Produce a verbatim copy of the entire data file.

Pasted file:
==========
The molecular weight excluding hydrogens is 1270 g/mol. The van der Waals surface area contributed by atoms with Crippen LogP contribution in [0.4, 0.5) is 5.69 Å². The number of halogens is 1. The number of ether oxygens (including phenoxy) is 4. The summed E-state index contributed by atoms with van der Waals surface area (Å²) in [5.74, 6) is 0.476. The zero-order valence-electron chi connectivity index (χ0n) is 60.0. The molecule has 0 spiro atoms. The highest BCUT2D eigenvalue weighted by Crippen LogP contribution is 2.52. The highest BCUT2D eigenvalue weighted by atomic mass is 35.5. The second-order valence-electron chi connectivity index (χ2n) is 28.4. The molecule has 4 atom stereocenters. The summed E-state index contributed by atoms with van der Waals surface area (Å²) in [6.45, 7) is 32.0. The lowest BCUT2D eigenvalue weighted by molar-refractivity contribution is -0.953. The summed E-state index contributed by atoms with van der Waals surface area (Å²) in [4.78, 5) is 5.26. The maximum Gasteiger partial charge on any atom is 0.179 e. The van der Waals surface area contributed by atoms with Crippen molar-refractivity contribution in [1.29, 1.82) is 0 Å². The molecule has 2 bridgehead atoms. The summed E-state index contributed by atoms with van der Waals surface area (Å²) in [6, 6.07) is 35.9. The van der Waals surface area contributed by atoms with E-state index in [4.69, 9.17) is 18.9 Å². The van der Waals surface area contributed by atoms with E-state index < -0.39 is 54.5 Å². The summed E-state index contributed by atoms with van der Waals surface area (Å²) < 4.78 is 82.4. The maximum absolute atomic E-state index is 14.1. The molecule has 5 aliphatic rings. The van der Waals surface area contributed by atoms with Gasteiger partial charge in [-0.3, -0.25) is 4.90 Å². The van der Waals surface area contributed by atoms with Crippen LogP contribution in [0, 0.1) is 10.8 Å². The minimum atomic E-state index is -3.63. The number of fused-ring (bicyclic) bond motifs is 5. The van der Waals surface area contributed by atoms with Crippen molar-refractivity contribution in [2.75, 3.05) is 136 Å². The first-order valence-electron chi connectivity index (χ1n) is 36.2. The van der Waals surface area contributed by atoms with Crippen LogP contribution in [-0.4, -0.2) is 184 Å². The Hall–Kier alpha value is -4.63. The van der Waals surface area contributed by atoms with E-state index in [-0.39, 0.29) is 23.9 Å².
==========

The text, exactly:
The molecular weight excluding hydrogens is 1270 g/mol. The van der Waals surface area contributed by atoms with Crippen LogP contribution in [0.4, 0.5) is 5.69 Å². The number of halogens is 1. The number of ether oxygens (including phenoxy) is 4. The summed E-state index contributed by atoms with van der Waals surface area (Å²) in [5.74, 6) is 0.476. The zero-order valence-electron chi connectivity index (χ0n) is 60.0. The molecule has 0 spiro atoms. The highest BCUT2D eigenvalue weighted by Crippen LogP contribution is 2.52. The highest BCUT2D eigenvalue weighted by atomic mass is 35.5. The second-order valence-electron chi connectivity index (χ2n) is 28.4. The molecule has 4 atom stereocenters. The summed E-state index contributed by atoms with van der Waals surface area (Å²) in [6.45, 7) is 32.0. The lowest BCUT2D eigenvalue weighted by molar-refractivity contribution is -0.953. The summed E-state index contributed by atoms with van der Waals surface area (Å²) in [4.78, 5) is 5.26. The maximum Gasteiger partial charge on any atom is 0.179 e. The van der Waals surface area contributed by atoms with Crippen molar-refractivity contribution in [1.29, 1.82) is 0 Å². The molecule has 2 bridgehead atoms. The summed E-state index contributed by atoms with van der Waals surface area (Å²) in [6, 6.07) is 35.9. The van der Waals surface area contributed by atoms with E-state index in [4.69, 9.17) is 18.9 Å². The van der Waals surface area contributed by atoms with E-state index < -0.39 is 54.5 Å². The summed E-state index contributed by atoms with van der Waals surface area (Å²) < 4.78 is 82.4. The maximum absolute atomic E-state index is 14.1. The molecule has 5 aliphatic rings. The van der Waals surface area contributed by atoms with Gasteiger partial charge in [-0.3, -0.25) is 4.90 Å². The van der Waals surface area contributed by atoms with Crippen LogP contribution in [0, 0.1) is 10.8 Å². The minimum atomic E-state index is -3.63. The number of fused-ring (bicyclic) bond motifs is 5. The van der Waals surface area contributed by atoms with Crippen molar-refractivity contribution in [2.75, 3.05) is 136 Å². The first-order valence-electron chi connectivity index (χ1n) is 36.2. The van der Waals surface area contributed by atoms with Crippen LogP contribution in [-0.4, -0.2) is 184 Å². The Hall–Kier alpha value is -4.63. The van der Waals surface area contributed by atoms with E-state index in [-0.39, 0.29) is 23.9 Å².